The legacy of PED abuse and drug testing in MMA
Tuesday, 26 June 2012 12:11
Christiane “Cyborg” Santos went before the California State Athletic Commission (CSAC) earlier in April to plead for a shorter suspension after her post-fight urinalysis showed a positive result for Stanzolol metabolites. She claims it was from a “dietary supplement” used to cut weight. Santos tested positive after her 16 second knockout victory over Hiroko Yamanaka in the Strikeforce 145 lb title championship in December 2011. Santos asked that the Commission shorten her suspension to six months and allow her to pay her $2500 fine. Her request was denied leaving her to bask on the sidelines until next December. Also as a result of the tainted victory, Santos was stripped of her long held Strikeforce belt, changing the fight to a “no contest” decision and eliminating the 145 lb division of women’s MMA for lack of contenders in the weight class.
Perhaps a harder reality for Santos is that it will be difficult to overcome the judgment of fans who may now wonder if her outrageous sweep of victories over superstars such as Gina Carano and Marloes Coenen were also tainted with steroid use. (MMA Mania.com)
The timeline of positive testing for fighters has grown lengthy since 2007 when the UFC started cracking down on drug screens for contenders. In 2008, Carina Damm was the first female fighter to test positive for steroids and was also handed a $2500 fine and one year suspension. While Santos is the only other female fighter listed with a positive result, the number of male fighters testing positive is many and seems to be growing. The men also appear to result in having bigger fines with less suspension times.
Chael Sonnen was pronounced the same punishment of a $2500 fine and a one year suspension for extremely high thresholds of testosterone in 2010 following his submission loss to Anderson Silva at UFC 117. He blamed medical treatments and appealed the decision resulting in a reduction of six months. Looking at fighters caught in the past with the steroid, Sanzolol, in their systems, the same as Santos makes me wonder about the penalties and fines handed out by these Commissions. In 2003, at UFC 44, Tim Sylvia received a $10,000 fine and a six month suspension after a positive Stanzolol result. Sylvia voluntarily vacated his title. In 2008, Chris Leben had a positive result at UFC 89 after a decision loss to Michael Bisping which resulted in a nine month suspension and a one-third forfeit of his purse. In 2010, Vinicius Quieruz was released from the UFC from a positive result in UFC 120 and will likely never again gain a license to fight in the U.S.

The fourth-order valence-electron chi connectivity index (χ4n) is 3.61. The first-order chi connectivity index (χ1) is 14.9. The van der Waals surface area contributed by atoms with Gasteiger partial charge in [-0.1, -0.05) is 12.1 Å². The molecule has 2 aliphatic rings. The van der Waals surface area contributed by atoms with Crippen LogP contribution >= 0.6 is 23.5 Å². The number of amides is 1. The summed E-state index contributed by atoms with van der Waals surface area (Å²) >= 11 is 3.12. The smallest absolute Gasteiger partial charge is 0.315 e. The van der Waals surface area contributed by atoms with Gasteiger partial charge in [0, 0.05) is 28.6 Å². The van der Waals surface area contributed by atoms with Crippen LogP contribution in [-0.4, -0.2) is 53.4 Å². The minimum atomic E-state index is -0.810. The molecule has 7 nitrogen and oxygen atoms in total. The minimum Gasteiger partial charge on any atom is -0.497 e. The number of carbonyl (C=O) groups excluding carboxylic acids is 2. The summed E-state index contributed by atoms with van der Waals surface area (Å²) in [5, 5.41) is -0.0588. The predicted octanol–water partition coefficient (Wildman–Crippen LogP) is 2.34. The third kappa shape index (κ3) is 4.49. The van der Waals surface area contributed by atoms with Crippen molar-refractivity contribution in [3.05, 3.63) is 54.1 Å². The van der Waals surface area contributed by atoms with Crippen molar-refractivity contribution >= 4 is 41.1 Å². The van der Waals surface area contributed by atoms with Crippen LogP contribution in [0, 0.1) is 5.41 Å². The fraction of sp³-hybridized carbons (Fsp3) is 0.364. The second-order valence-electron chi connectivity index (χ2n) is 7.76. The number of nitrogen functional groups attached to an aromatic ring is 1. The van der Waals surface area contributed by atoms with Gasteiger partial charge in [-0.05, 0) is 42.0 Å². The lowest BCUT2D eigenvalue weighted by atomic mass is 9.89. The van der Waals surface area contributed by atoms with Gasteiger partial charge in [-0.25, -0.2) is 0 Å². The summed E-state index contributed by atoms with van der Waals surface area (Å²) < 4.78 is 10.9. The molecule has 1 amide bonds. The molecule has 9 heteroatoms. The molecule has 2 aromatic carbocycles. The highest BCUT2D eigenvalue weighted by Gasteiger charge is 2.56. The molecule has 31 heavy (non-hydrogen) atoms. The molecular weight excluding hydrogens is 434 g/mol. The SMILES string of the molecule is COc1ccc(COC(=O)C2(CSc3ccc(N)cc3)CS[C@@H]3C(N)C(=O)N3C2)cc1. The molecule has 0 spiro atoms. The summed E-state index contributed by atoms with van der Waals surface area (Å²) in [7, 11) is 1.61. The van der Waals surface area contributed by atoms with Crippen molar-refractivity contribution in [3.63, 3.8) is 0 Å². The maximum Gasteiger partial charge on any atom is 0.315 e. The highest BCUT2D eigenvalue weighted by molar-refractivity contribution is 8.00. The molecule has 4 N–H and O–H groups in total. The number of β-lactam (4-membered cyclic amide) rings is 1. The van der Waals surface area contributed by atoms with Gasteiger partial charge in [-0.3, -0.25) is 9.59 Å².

Male fighters also appear to have an issue with repeat offenders. Josh Barnett was caught in 2002 with three different steroid metabolites in his system after a TKO victory over Randy Couture at UFC 36. According to Sherdog’s Mike Sloan, Barnett’s positive test result inspired Navada to test for illegal substances on a regular basis. Though it was never officially reported, Barnett also tested positive with two steroids at UFC 34 in 2001. Barnett’s abuse surfaced again in 2009 before his main event with Fedor Emelianenko for Affliction: Trilogy, resulting in the demolition of an entire MMA organization leaving 23 other fighters without paychecks.
Another repeat offender is Kimo Leopodo who had a positive test result in 2004 at UFC 48 and was punished with a fine of $5000 and a six month suspension. Later in 2006, two days before fighting Bas Rutton at WFA: King of the Streets, after a second positive test, Leopodo was pulled from the fight, but was granted no official punishment and went on to pursue a fight in Hawaii one week later.
The latest and most interesting repeat offender is Nick Diaz who has failed fight drug screens twice in his career not for steroid use, however, but for testing positive for marijuana metabolites. Diaz’s first pot bust was in 2007 in Nevada. The Nevada State Athletic Commission suspended Diaz’s license for a year and forfeited $60,000 of his fight purse after a second positive result in his February 4th fight with Carlos Condit resulting in a controversial defeat for Diaz. It’s now been announced that Nick Diaz is taking legal action claiming the marijuana use was for medicinal purposes to treat Attention Deficit Hyperactivity Disorder and he has a medical marijuana prescription card to prove it. However, this was not disclosed before the fight on the medical questionnaire and Diaz is disputing these allegations.
I anxiously wait to see how this will pan out, especially concerning such a debatable subject in this day and time. I don’t think marijuana would be considered as altering to a fight as performance enhancing drugs like steroids.
While substance use and abuse seems infuriating and intolerable to the Athletic Commissions and the UFC, in comparing what happens after the fact I wonder what determines second chances and consequences. I certainly believe the gender aspect plays a large role since Women’s MMA is still an uncomfortable concept to some. Does it count if you prove good behavior? Do you get brownie points if you have a superstar record, or great publicity potential? If you did a medicinal drug or ingested a tainted dietary supplement, is it that big of a difference? Yes, I really wonder, how does the MMA “drug policy” work anyway? There are too many contradictions in their own history.
UFC Fighter Nick Diaz Sues for blocked suspension by: Steve Green
Diaz fined, suspended one year by NSAC by: Jason Cruz